SADIE HUTCHINGS / VETERINARIAN / WELLFLEET
Sadie Hutchings is a native Wellfleetian, living with her husband and their toddler and baby in the house where she grew up. There’s a yellow sign by the road that reads “Goats Crossing.” And if you look as you are driving or walking by, you’ll likely see Pinto and Erskine, whom Sadie calls “the best goats.” Amidst life’s stresses and the chaos of working and raising a family, the goats provide lots of laughter and moments of Zen. Here’s Sadie in her own words. You can hear her voice in the online version at provincetownindependent.org.
I don’t know why I love goats so much. There’s just something in my brain that makes me love ruminants in particular.
I love goats because they’ve got so much personality. They’re easy to take care of. That’s a pro. They act like dogs that live outside, and they’re almost better than dogs, because they can’t really bite you or shed in your house.
I found my goats, Erskine and Pinto, at the Animal Rescue League in Brewster. The first few months I had them, I couldn’t touch them. One was more scared than the other. I mostly just watched them. And that’s when I think I learned to appreciate their antics.
They love each other so much. They’re the best of friends. But then, in a second, they’re butting heads. They do this little dance now before they head-butt, where they both walk backwards and then they get up on their back feet, and then they hop over on their hind legs towards each other, and then they just smash their skulls together. And then they’re fine. They do it 20, 50 times a day, depending on how many snacks they’re fighting over.
My entire life, I was going to be a vet. So, I just worked to get there, which basically meant always studying. It was great to finally graduate and become one! I practice in Provincetown. I have a really great job. It’s just a great community. They love their animals, and they’re also very caring of other people.
In normal times, with no pandemic, there’s not enough veterinarians on the Cape. There’s not enough trained staff members, and there’s a high level of turnover. That’s not great, but that’s just what we’re used to.
During the pandemic, a lot of people adopted animals, and it wasn’t just people adopting new animals. It was people sitting at home and staring at their animals and not knowing — oh, this is actually normal behavior they do all the time. Now I’m just staring at you, because I don’t have anything else to do. And people are feeling anxious. You’re anxious about life, and then you think there’s a problem with your best friend. You’re not only going to want to address that, even if it’s maybe not a problem, but you’re going to want to have it addressed immediately. We were overbooked every day. And it continued to just get worse. So, everyone was mentally exhausted from constant work and not taking a moment to reflect.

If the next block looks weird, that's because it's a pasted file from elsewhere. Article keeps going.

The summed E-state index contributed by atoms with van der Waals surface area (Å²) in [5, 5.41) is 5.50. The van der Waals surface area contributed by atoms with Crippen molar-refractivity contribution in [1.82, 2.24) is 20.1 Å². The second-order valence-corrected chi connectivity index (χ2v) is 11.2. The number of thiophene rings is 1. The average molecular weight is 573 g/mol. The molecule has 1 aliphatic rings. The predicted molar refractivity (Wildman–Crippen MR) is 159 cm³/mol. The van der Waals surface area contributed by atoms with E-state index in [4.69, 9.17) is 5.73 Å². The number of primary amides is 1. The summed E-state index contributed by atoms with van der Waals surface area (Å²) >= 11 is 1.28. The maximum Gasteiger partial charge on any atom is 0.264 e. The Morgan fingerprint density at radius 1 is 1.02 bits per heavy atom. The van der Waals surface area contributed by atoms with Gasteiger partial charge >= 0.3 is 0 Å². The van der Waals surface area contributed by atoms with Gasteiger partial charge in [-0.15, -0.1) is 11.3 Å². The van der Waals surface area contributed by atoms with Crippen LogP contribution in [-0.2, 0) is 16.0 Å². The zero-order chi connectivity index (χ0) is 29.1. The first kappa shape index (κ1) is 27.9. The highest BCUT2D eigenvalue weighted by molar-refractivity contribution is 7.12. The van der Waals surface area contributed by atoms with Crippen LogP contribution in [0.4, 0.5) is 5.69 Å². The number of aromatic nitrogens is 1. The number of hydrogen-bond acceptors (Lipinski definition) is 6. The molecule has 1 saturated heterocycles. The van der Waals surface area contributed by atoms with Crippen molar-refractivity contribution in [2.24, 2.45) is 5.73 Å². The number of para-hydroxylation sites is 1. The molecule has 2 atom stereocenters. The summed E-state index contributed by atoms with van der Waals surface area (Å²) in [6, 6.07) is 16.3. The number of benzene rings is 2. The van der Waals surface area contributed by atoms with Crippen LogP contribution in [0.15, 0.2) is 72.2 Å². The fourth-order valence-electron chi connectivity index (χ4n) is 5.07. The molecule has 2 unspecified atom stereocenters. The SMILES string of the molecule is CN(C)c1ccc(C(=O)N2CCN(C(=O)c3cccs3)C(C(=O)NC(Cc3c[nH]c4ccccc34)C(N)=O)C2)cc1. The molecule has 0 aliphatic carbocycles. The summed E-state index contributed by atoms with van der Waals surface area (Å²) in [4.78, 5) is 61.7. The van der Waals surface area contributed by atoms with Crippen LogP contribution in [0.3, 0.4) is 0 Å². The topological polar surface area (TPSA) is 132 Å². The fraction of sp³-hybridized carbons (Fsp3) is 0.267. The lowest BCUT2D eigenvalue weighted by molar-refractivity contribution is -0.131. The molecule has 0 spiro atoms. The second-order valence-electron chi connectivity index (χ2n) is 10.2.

I had a baby May 1. So, now I’m home with, luckily, a lot of family support. But there’s still the chaos of two kids, two dogs, two cats, a horse, two fish that I need to feed. I forgot I was supposed to feed them!
The goats are our moments of Zen in the day, when the mosquitos allow us to eat dinner outside and feed the goats. We just did some fencing repairs, because Pinto was getting out. He ate my rosebush, which is what he always does. He ate all the monarch butterfly weed that I had, so it looks like a herd of moths went through and just destroyed it.
But when he gets out, it’s so fun, because it makes [two-year-old] Juniper’s day. She sees him, she squeals with delight. The goats are so good. It used to take me buckets of goat treats to get them back inside the fence. Now I just open the gate and they go running back in.
Even though it’s chaos, it’s fun. It’s distracting. They really just make us laugh. If you’ve ever sat and watched a goat sleep — it’s very soothing.
What’s even better is to watch them chew their cud. They’ll just be lying on their side with their little heads up in the air, and then you see this lump or big ball go up their throat, and they just start chewing. And it’s just very relaxing at the right moment, when there’s birds and a little sun, and they’re just chewing away. They just stare off at nothing. And it’s like, Ah, I want to do that. I just want to sit and chew my cud and look off in the distance!
They have a goat jungle gym out there where they can jump up on a spool. They take a ramp up to a bridge, then they can cross the bridge, and then go down another ramp, and then jump off a picnic table.
Depending on the season, they have a variety of sleeping spots. They have a shed with bunk beds in it, so they can choose to sleep under one bunk bed, which is where they like to be in the winter. And then they can also sleep on the top bunk. They usually like that in the summer.
My dream, my next step for the goat house, is to make a nice little goat chapel. I want to put in a fancy stained-glass window, maybe with a vegetable scene, which is what they would like. I’ll hire an artist for them: a commissioned original piece!